Many Alaska cruises start and/or end in Seattle. Anyone who has some extra time there can find numerous things to see on or near the waterfront. Some attractions are even free, such as the Gold Rush Museum in Pioneer Square. For Alaska-bound cruisers this museum may be of special interest as it ties Seattle to the Klondike Gold Rush in Alaska.
You can learn a lot about the hardships Klondike gold rushers faced at the museum. What the thousands of people heading to Alaska in hopes of striking it rich did not know when the steamship Portland landed in Seattle in 1897 with 68 miners and a million dollars in gold was that Alaskan locals had already staked their claims all along the gold-bearing creeks.
Seattle’s economy got quite a boost from many would-be miners passing through town on their way to Alaska from all over the world. They bought supplies and passage onboard ships. Once in Alaska these gold-fevered hopefuls faced difficult passage over either Chilkoot Pass from Dyea, a long-established Native American trading route at the time, or White Pass from Skagway where cruise ship passengers and other Skagway tourists can now take a ride on the train which was finished too late to help the would-be miners of the Klondike Gold Rush. Nothing remains of Dyea after many people died in an avalanche on the trail there. The trail up White Pass once had the name Dead Horse Trail because people would buy a horse to get their supplies up to the top of the pass and then sell it to the next person until eventually the poor overworked and underfed horse collapsed and died along the trail. Sadly several thousand horses died in the rush to get supplies over the pass.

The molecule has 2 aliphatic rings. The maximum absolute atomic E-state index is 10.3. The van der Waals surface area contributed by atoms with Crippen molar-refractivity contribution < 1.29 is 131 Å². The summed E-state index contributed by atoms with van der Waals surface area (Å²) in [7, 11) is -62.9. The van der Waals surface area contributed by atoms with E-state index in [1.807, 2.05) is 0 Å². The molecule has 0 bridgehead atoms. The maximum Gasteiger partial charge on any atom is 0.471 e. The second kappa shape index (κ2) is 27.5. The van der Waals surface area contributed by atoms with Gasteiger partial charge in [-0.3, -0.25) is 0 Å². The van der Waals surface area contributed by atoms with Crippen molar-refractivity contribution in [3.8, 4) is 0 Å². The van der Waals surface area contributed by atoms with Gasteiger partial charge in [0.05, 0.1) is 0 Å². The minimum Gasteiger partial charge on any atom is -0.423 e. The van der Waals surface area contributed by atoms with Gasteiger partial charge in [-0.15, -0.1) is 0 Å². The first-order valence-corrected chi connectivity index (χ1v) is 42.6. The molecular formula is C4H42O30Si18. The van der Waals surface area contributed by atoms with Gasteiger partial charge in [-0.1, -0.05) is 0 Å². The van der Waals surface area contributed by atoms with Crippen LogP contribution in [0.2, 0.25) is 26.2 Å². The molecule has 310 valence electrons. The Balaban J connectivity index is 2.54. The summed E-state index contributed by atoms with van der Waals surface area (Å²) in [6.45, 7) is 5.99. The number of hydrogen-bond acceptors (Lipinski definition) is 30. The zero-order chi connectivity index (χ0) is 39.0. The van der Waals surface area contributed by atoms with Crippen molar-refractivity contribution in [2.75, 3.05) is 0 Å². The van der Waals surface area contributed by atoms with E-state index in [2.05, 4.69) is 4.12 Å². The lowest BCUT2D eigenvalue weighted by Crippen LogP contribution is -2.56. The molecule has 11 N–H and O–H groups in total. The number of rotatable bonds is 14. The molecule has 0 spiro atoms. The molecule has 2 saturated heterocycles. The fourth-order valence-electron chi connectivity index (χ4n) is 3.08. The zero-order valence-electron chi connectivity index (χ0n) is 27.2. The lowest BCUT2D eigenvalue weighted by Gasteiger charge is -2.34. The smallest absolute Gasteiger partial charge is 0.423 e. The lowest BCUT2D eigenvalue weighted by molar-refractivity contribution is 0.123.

The main reason people had to work so hard to cross these passes was because the Canadian Mounties would not let them into Canada without 2000 pounds of supplies per person, which obviously one person alone could not carry up the mountain in one trip. Anyone who could not afford to hire help had to make the trip repeatedly. Many did not get over the pass in time to make it to Dawson before winter made traveling impossible. They endured a very cold winter in the mountains living in tents, eating those supplies they worked so hard to get up the mountain. They spent their time building boats while they waited for the river to thaw so they could continue their journey, arriving in Dawson after the spring thaw, too late to stake a claim. Some went home and others worked for people who had claims. More people made money selling goods than mining gold. Only 300 people made a significant amount mining there. Of those only 50 stayed rich for the rest of their lives. The Gold Rush Museum in Seattle is part of the National Park Service. It has two floors of artifacts and educational displays and a movie about the gold rush.
It all starts with a toilet. At the beginning of the Underground Seattle tour, everyone gets the scoop on how Seattle’s toilets once flowed in both directions. Early Seattle, in the area now known as Pioneer Square, existed on tideflats and landfills. When the tides came in the water came right up the plumbing and out the toilets. Then came the great fire of 1889. With a large portion of the city burned to the ground Seattle’s early settlers didn’t give up, they started over. Retaining walls raised the streets up to what had been the second story of buildings. New unburnable buildings made of brick and rock rose faster than the streets. New sidewalks added at the raised street level and new doors put into what was once the second story of the buildings left the old sidewalks down below all but forgotten. During prohibition the aging corridors made a great hiding place for those not inclined to obey the new laws.